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By Thomas Baekdal - March 2012

The New Generation Never Used Cassette Tapes

Yesterday, while researching other things, I came across this t-shirt over at Threadless.

It reminds me of an experience I had a few years ago. I worked for this fashion company who (among other things) made clothes for teenage girls. One day I walked into the designer's office, and she was working in this new t-shirt-print incorporating a cassette tape into the design.

Without thinking I said, "Damn...that's out of date!"

The designer didn't take this very well. She very angrily told me that I was an idiot, that this was cool, retro and grunge and other such words.

I admit I wasn't thinking, and that I practically ruined her day (sorry about that!). But the point is that trying to sell a t-shirt with a cassette tape to a target market consisting of teenage girls not going to work.

The cassette tape went out of fashion in 1985, when the CD started to take over the world. That is 27 years ago - 10 years before these teenage girls where even born. Most of them won't know what it is. It was something their parents used.

The designer, who were in her late 30s, remembered the cassette tape from her youth. She had built up a memory of great times with friends listening to music. When she looks at a cassette tape, it creates a positive association in her brain. But today's teenagers don't have that memory, hence, no association (and no sale).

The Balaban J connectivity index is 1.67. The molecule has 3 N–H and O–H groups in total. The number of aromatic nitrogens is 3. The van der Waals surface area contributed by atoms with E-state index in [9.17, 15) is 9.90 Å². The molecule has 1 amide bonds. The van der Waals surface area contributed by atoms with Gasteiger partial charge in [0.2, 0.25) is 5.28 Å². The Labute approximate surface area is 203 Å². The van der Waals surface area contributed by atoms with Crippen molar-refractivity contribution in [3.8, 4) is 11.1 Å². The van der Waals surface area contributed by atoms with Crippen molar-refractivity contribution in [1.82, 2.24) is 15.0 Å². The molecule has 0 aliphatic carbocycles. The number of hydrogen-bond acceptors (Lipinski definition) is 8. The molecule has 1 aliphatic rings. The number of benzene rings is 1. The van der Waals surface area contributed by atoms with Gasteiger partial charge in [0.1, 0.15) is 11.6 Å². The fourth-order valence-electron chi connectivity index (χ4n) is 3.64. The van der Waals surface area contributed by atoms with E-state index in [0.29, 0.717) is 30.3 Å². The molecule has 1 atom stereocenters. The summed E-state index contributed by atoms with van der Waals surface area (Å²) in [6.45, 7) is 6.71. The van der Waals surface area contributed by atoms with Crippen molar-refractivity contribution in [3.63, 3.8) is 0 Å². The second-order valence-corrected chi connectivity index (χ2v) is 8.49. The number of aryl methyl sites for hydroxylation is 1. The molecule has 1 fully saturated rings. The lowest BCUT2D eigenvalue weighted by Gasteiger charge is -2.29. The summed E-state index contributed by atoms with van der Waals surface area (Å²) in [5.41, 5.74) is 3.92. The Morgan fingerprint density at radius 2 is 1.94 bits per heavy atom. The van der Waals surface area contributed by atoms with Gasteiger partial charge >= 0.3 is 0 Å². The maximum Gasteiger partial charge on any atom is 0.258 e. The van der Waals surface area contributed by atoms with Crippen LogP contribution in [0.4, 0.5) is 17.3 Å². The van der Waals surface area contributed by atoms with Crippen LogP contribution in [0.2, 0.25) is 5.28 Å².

Note: The person who made the t-shirt on Threadless is 43-years old.

This is an increasing problem in today's world. As the world changes faster and faster, the new generation will have a very different past than the one we grew up with. For instance, they have never known of a world without the internet.

You need to make sure that the decision you make is not biased by things the new generation has never experienced.

To help you, Beloit College creates the "Mindset List". The purpose of it is to remind teachers what kind of world new college students (18 year-olds) was brought up in. I have selected a few to illustrate what kind of world students know today (or rather don't know).

If we move a little further into the future, to 2015, the coming generations will only know a world where...

What we define as the new world is, to them, how it has always been. It is not the new normal, it's just normal.


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Thomas Baekdal

Founder, media analyst, author, and publisher. Follow on Twitter

"Thomas Baekdal is one of Scandinavia's most sought-after experts in the digitization of media companies. He has made ​​himself known for his analysis of how digitization has changed the way we consume media."
Swedish business magazine, Resumé


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